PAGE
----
Topper's Pizza – Marketing Power Players

In 1904 Giuseppi Toppazzini created a bread dough in Italy that he would one day use at his new "Toppazzini Bakery" in Sudbury, Ontario.  Giuseppi had a son Bruce who carried on the baking tradition.  Bruce Toppazzini handed the recipe and bakery to his son Ron.  Ron, with his sons Kelly and Keith Toppazzini used the recipe as the basis for what Topper's Pizza is today.

Since 1982, when the first Topper's Pizza was opened, Ron has retired, leaving Kelly, age 36 and Keith age 33 with the Toppazzini legacy to live up to.  They have seen success, near failure, and success again.  How they arrived at the point they are today is a lesson in making adjustments in a competitive marketplace.

If any family would be capable of making adjustments, why not the Toppazzini?  Ron Toppazzini was a master baker.  The Toppazzini family bakery was an institution in Sudbury where three generations of Sudburians and Toppazzinis together helped define what tasted good.  It was only natural that the Toppazzinis would eventually go into the pizza business.

Topper's Pizza was initially so successful that within just three years, there were 5 Topper's Pizza stores.  By the early 90's they had reached the peak of their store growth, having expanded and franchised to 14 locations.  During the growth spurt, it seemed as though whatever the Toppazzinis did worked… then came a period of stagnation.  A new store in the North Bay area only took business away from a neighboring store and sales everywhere began to meander.  Some stores were closed.

Now the younger Keith Toppazzini says in retrospect, "It was hard to see that we were messing up when sales were going up.  To much early success may have prevented us from seeing our mistakes because we didn't really know at the time we were making them.  Only after years of blaming the economy and the competition did we decide to do a little market research."  When they did a focus group, they were very surprised at what they found.  In fact, it shocked them into a very important course of action.  "Until we did the research, we didn't realize that we were not as well loved as we had imagined.  In 1994, we hired pizza consultant John Correll.  That was really a turning point in our company.. Since then, we have become a totally different company."

Topper's Pizza re-invented who they were.  Starting with operations, service, image, menu mix and their marketing, their efforts have paid off.  Now they are at the top of their game again.  They have increased their sales, tightened controls, and built an attractive franchise package that has been very rewarding to their first three franchisees.  Topper's has employed the industry's most qualified experts in management, accounting and marketing to help them prepare for the future.  Now they are poised and ready to compete in a market they have wanted to go into for years:  The millions of pizza eaters who reside in Toronto and all of Ontario.  That's where half of all Canadians live; and Canadians eat more pizza per capita than Americans do.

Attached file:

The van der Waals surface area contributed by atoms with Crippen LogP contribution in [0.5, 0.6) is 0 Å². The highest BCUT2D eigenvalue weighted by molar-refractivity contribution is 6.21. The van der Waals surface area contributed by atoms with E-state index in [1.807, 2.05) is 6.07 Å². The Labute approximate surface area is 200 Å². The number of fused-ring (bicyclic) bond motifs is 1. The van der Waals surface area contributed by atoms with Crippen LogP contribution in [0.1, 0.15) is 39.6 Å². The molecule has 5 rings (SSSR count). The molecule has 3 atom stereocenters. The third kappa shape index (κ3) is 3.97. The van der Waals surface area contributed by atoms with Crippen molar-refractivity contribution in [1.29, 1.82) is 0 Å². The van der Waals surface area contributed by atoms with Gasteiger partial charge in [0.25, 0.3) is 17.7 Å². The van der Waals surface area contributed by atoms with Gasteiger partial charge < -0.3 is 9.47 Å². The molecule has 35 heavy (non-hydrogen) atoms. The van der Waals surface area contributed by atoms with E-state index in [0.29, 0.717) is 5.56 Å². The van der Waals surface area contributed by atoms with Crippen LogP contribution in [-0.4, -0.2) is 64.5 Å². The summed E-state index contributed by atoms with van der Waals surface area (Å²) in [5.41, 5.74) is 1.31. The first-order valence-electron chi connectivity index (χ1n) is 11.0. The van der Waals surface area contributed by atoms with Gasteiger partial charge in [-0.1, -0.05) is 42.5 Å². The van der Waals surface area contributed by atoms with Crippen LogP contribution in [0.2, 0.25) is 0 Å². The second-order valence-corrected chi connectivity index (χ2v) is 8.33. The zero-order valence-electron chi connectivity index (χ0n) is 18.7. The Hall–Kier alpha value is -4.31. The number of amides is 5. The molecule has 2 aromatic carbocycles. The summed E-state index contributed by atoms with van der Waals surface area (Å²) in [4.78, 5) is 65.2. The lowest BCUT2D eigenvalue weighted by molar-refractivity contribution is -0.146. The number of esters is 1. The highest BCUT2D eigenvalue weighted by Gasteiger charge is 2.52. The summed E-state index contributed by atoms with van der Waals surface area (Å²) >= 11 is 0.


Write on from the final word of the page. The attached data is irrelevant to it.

Topper's 10 station call center allows anyone in Sudbury to use one phone number to order pizza.  Topper's has just begun a new database marketing program that will take advantage of their existing customer data.  For example, when a new caller is identified as a new customer, a special new customer welcome kit is sent with the pizza order.

School Lunch

Topper's Pizza dominates the Sudbury School System.  It used to be that once a week was hot dog day.  After lobbying successfully, the Toppazzinis were able to turn hot dog day into pizza day.  They have to be competitive in price, but they feel it is worth the effort.

Topper's Pizza is sold for $6.50 to schools and cut into 10 slices and sold by the school for $1 a slice.  The profits are used by schools for field trips.  The concept has been fairly easy to sell, especially given the nutritional superiority of pizza over hot dogs.


Keith's wife, Emaan Toppazzini, picks the lucky winner of the "Pizza For A Year" contest.  There is always some sort of contest going on.  Not only does it provide an element of excitement, but also provides Topper's Pizza with more customer information for their database marketing program.  The contests are always easy to enter and they give the carry-out customer something to do while waiting.  Box top, radio and mailers are the usual methods of promotion.

Good Ideas!

Topper's has always been an aggressive marketer, thinking of new ways to keep their customers & prospects thinking about them.

The heart-shaped pizza idea is certainly not new, but Topper's planned ahead with a box-top and promoted the idea with good success.

The "Yes/No" marketing tool is good to use from time to time.  It gives customers the chance to express themselves and it projects the idea that you care about them.  For years Topper's has worked hard to stay in the schools.  A recent survey shows that Topper's was Sudbury's favorite pizza, especially with huge school age kids.  That strategy is certainly building for the future.

Stretching Marketing Dollars

Keith & Kelly have done a great job of getting sponsors to offset the cost of printing.  They call key suppliers and sell them on having their logo included on the new high image marketing materials.

Kraft donated 18 Sony portable CD players.  Hubba Bubba donated 10,000 packs of Sour.  Topper's last big printing run had $1,000 in subsidized advertising dollars.  The new look in advertising has paid off with higher advertising response.  And in the long run, with advance planning and working closely with suppliers, high image marketing is not more expensive than the simpler marketing of the past.